In 1931, Jones’ training as a perception manager for the empire took him to New York where he served as personal assistant to the infamous Ivy Lee. Ivy Lee was a founding member of the Council on Foreign Relations and worked with Edward Bernays as the head of public relations for the Rockefeller Family, IG Farben and Westinghouse, Charles Lindberg and other fascists who had supported Hitler throughout the war and arranged the failed 1934 coup in America which was exposed by General Smedley Butler.
Upon returning to his old post under Lloyd George in England, Jones became the first journalist to fly with Hitler and Goebbels upon the Fuhrer’s overthrow of Gen. von Schleicher in January 1933. After this, Jones was deployed to Russia, slipping covertly into Ukraine in March 1933 alongside another British Agent named Malcolm Muggeridge. Muggeridge was the son of Fabian Society founder Henry Muggeridge and married the niece of Fabian leader Beatrice Webb. My recent paper What is the Fabian Society and To What End was it Created features a fuller picture of the dual role played by the Round Table/Rhodes Scholar networks of Oxford and the Fabian Society networks of the London School of Economics in jointly infiltrating all aspects of modern society with the single objective of undoing the American revolution and earlier 15th century golden renaissance.
Together, Jones and Muggeridge’s “on-the-ground” reports were published in the Manchester Guardian, Nazi press, and William Randolph Hearst press machine. When Hearst began publicizing Holodomor, he had already become a devout Hitlerite. Professor MacDonald notes that “in September 1934, multi-millionaire William Randolph Hearst, the leading U.S. publisher of the ‘yellow press’ and an open supporter of Nazism, met with Hitler and Nazi propaganda minister Joseph Goebbels in Berlin and signed a cash deal to promote a positive image of the Nazis in the U.S. The Hearst papers soon carried columns paid for by Hitler, Goering and Mussolini.”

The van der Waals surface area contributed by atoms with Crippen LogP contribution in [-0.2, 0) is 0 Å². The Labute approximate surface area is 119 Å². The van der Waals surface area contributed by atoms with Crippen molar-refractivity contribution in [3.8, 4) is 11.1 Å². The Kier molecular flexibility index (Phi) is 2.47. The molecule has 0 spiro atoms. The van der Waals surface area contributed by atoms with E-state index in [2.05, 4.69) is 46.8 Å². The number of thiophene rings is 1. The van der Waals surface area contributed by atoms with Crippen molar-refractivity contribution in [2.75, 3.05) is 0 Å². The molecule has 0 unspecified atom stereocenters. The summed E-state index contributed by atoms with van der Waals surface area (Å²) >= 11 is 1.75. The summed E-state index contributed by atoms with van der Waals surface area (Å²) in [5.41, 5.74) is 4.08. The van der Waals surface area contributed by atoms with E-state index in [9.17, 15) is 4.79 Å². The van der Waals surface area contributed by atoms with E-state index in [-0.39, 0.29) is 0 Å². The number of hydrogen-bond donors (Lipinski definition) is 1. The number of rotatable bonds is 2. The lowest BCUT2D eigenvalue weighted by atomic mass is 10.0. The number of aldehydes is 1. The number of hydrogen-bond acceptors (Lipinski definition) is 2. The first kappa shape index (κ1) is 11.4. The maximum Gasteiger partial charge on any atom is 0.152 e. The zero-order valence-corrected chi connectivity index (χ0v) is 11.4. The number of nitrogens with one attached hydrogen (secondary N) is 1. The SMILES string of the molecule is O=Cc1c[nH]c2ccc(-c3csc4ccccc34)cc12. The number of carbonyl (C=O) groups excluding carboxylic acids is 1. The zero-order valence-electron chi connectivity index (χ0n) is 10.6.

Gareth Jones’ life was cut short in China in 1935 for reasons we may never know.
A Return to Professor MacDonald’s Battle
What we do know is that his anti-Soviet propaganda has fed a monster which an allied victory in 1945 was not able to destroy. This monster has grown throughout the post WWII years to reach incredible heights of power in Ukraine, the USA and Canada which brings us back to our current story.
In his controversial remarks professor MacDonald asked how could such a myth continue to be perpetuated for 70 years after the defeat of fascism to the extent that Canada has passed bills which recognize Holodomor memorial days? Here, the professor noted the Anglo-American operation to transplant leading SS war criminals into Canada saying:
“In Canada, former Nazi collaborators and their spawn have long led the phony Holodomor campaign. After the Second World War, Canada became a haven for Ukrainians who collaborated with the Nazis and killed their own citizens to serve Nazi aims. Once in Canada and with the help of the Canadian state, these war criminals built reactionary domestic organizations (e.g. the UCC) which persist to this day. These organizations displaced already-established progressive Ukrainian organizations. Some collaborators achieved high positions, for example, Waffen SS member Petro Savaryn served as VP of the national PC Party and was Chancellor of the University of Alberta for four years.”
Of course the Ukrainian Student Association has demanded the Professor be fired saying in an open letter “we call upon the University of Alberta to immediately reprimand and terminate Dougal MacDonald for anti-Ukrainian hate speech and denial of Holodomor”. The UCC has organized vast pressure on the University to bend the knee resulting in public denunciations of MacDonald’s assertions by Alberta Premier Jason Kenney who condemned “western, supposedly-progressive voices who were complicit in one of history’s great cover ups”. Meanwhile the University’s dean has denounced MacDonald’s claims.
Yet, in spite of this pressure, 46 University of Alberta teachers have rallied support for Professor MacDonald signing a letter endorsing his right to free expression. Meanwhile the University itself appears to fear the public relations disaster which an expulsion could cause (and perhaps there is a fear that additional scandal would only put a spotlight on the myth of Holodomor which may cause more people to discover the ugly truth of Canada’s Nazi problem).